A cultural studies critic would probably note the name “Boomer” and how Esiason’s conventional worldview still prevails among some Baby Boomers but is waning fast in Generation X and those younger.
While these four interpretations provide much food for thought, the most fruitful view might come from a deconstructionist critic, also known as a philosopher of language. Such a theorist would observe that when a term like “masculinity” gets redefined, as is clearly happening in American culture, so will terms like “success,” “paternity,” “women’s work,” and “men’s work.”
For example, Esiason links a child’s future “success” to a breadwinner’s paycheck, with little attention to bonding, family health, and other emotional contributions we now recognize as similarly important.
It might also help to establish more gender-neutral language to describe these issues—e.g. what if we treated “a birth in the family” as seriously as “a death in the family”? Perhaps a gender-neutral family “enhancement leave” could mirror “bereavement leave”? Granted, it should always remain the employee’s choice whether to utilize such policies, but renaming them might help destigmatize them.
One of the reasons Esiason’s C-section comments struck a nerve is that they naturalize the phrase “women’s work.” Sexist logic dictates that because women are the only ones who can be pregnant and breastfeed, “naturally” the work entailed cannot possibly involve men. Fortunately, most men today know that “men’s work” at these crucial family times involves more than waiting room cigars and the occasional errand for ice chips.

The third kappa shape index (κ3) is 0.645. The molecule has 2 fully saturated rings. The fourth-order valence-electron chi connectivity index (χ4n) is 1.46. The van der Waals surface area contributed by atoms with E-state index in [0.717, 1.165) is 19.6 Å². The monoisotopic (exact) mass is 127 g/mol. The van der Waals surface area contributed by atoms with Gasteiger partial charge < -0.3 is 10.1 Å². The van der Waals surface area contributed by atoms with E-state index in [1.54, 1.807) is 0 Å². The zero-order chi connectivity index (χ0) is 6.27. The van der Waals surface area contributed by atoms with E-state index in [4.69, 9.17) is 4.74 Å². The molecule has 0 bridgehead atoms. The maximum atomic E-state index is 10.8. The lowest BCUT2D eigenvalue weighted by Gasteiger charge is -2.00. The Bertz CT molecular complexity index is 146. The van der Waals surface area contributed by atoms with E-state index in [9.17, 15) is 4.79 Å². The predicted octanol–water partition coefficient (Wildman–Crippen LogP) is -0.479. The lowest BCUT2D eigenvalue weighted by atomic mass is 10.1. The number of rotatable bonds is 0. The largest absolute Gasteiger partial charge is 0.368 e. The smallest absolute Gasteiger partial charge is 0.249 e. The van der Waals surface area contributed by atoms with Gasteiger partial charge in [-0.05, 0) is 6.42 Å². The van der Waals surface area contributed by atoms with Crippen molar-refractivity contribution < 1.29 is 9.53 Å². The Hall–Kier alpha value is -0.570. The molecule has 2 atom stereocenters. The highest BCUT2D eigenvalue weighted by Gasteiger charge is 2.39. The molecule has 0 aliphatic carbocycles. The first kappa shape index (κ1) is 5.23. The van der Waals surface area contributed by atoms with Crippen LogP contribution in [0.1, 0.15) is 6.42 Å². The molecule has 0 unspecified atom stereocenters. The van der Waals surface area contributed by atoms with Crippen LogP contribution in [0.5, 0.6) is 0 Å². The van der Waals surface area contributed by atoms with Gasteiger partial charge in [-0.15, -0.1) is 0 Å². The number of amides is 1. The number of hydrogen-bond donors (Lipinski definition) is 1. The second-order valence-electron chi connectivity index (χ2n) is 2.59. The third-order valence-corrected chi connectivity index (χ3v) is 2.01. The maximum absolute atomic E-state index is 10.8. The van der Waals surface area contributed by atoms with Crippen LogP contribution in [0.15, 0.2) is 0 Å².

Another, more comical way of analyzing Boomer’s blunder might be through the lens of a film critic who specializes in baseball movies. He or she might point out that Esiason started as the Tom Hanks character in A League of Their Own exclaiming “There’s no crying in baseball!” Hanks chastises his female players; Esiason chastises fathers who won’t pressure their wives into elective C-sections and who want to soothe their crying newborns while missing three games of a 162-game season.
Once the backlash began, however, Esiason became a character in Kevin Costner’s Field of Dreams. Instead of the baseball mantra “If you build it, they will come,” he realizes the nightmarish corollary: “If you say it, they will come…and give you your comeuppance.” Equally as frightening for Esiason might be the Major League Baseball soundtrack: “If you provide leave, they will take it!”
Ultimately, such a film theorist might find the moral of Esiason’s saga in an old baseball film titled The Bad News Bears. One of its most famous scenes features an offbeat Little League coach telling his players to never “assume” anything, since doing so will only “make an ‘ass’ out of ‘u’ and ‘me.’” Now there’s a philosopher of language.
Vincent O’Keefe is a writer and stay-at-home dad with a Ph.D. in American literature. He is seeking an agent for a parenting memoir. Watch/read/listen to more of his work at www.vincentokeefe.com, Follow him on Twitter @VincentAOKeefe, or Like him on Facebook at www.facebook.com/